Allen Johnson, the man that tunes the Shumacher T/F car, and also builds a lot of components for the fuel and alcohol motors, was heavily in favor of shortening the tracks. He was aware, just as Jim Head mentioned, that the majority of catastrophe takes place in the back half and by shortening that distance, his driver was going to be at less risk. Of course this meant a lot of his customers wouldn't be blowing their stuff up any more, but he was still behind the move.

The NHRA-mandated rev limiters were not going to allow the cars to ever break the standing MPH record anyway, so why not eliminate a large part of the risk and make everyone breathe a little easier?

The Kalitta car was in a bad position. The intake was blown apart and was pulling engine oil into the intake tract. When a motor has compression, an air source and a fuel source, what happens? They build enough heat in the clutch that it is not a simple matter of simply stepping on the pedal to disengage the clutch. Air gap disappears in the pack when they get that hot. The body leaving the car got the chutes out, but not cleanly and the fire took care of what was left. The body coming off gave up all the downforce, so the brakes were ineffective and you could clearly see the car bouncing into the pea gravel. There were front tire skid marks all the way through the shut-down area, so it was clear Scott was doing everything he could to end the nightmare.

What ended the nightmare (and a friend's life), were concrete and metal barriers. And a boom supporting a TV camera. And we're supposed to just move on, because racing is risky business? Bob Vandergriff said it well, when he said the only danger not present in the E-Town shutdown area was a lake full of hungry sharks.

We always ran Weddle cars, until Ed lost his life to cancer. Since McKinney Corp. Race Cars is right here in town, we started working closely with Murf. I even went to work for Murf for a short time. Murf's cars are great. Our cars were always good for at least one Best Engineered award, before it was time for a new one. I used to watch Murf drive himself berserk, trying to find better ways to protect his customers' lives. It's time everyone in the sport started approaching things the same way.

The nitro shortage is very real. NHRA has stopped allowing the Monday test sessions at the national event venues, to conserve nitro. The problem is down to virtually all nitro being supplied from China. And, in an effort to look good before the world's cameras, China has shut down huge chunks of its industry until after the Olympics. They are hoping the smog will clear, so the world won't see how bad it is there. As soon as the Olympics are over, we'll have to wait for the backlogs to start filling the supply chains and things should return to normal. Things seemed to blow up over nitro, because this shortage took place at about the same time that Homeland Security issued its new regulations.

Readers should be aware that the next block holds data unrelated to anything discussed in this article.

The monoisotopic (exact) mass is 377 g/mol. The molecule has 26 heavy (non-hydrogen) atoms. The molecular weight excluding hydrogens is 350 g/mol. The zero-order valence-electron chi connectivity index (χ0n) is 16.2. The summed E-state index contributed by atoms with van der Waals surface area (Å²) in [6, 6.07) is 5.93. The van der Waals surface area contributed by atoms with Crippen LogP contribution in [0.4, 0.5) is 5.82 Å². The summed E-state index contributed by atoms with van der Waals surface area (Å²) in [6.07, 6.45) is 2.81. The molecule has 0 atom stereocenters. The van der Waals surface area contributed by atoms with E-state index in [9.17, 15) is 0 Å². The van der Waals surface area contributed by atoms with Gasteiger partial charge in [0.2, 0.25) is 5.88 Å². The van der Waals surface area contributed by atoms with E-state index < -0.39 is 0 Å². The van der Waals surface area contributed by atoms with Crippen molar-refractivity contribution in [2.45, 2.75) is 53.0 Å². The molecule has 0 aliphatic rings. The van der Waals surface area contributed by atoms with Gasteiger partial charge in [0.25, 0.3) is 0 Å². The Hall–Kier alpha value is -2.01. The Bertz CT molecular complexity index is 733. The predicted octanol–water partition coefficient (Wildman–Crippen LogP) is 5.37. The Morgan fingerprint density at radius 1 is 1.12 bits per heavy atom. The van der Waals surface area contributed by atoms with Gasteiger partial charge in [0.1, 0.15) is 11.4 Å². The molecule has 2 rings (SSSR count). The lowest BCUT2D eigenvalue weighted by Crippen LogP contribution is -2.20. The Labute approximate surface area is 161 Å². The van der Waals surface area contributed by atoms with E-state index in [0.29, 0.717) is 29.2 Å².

Thanks Mike for such a thoughtful reply.

I am, and always will be a huge fan of safety. I am not against people who want to partake in risky sports, but when something can be prevented, it should be.

When Scott's car hit that wall at the end of the track, it hit so hard and fast, it looked like it exploded into a million pieces. I am no expert, but I wouldn't be surprised if it was still going over 150 mph.

People should be allowed to have enough room for safely component malfunctions. Even a parachutist has a reserve chute!

I bet the legal department at NHRA is working overtime. If they aren't, they should be.

Brian always used to comment that he hated it when someone had crashed. One of my responsibilities was to strap him into the car and I was pretty brutal on the shoulder straps, once everything was hooked up. Apparently I really leaned on them after a crash had happened.

I think there is one sentence in the NHRA statement that goes over-looked. Look at what Kenny Bernstein had to say -

The board members of the Professional Racers Owners Organization (PRO) wholeheartedly and unanimously [emphasis mine M.E.] support this decision, said its president Kenny Bernstein. We want to thank NHRA for listening to our input and suggestions to incorporate these changes. It is not lost on any of us that this constitutes a change in our history of running a quarter-mile, but it's the most immediate adjustment we can make in the interest of safety which is foremost on everyone's mind. This may be a temporary change and we recognize it is not the total answer. We will continue to work hand in hand with NHRA to evaluate other methods of making Top Fuel and Funny Car competition safer so that we might return to our quarter-mile racing standard. We also want to thank Connie Kalitta for his invaluable input. He has been a rock through these difficult times.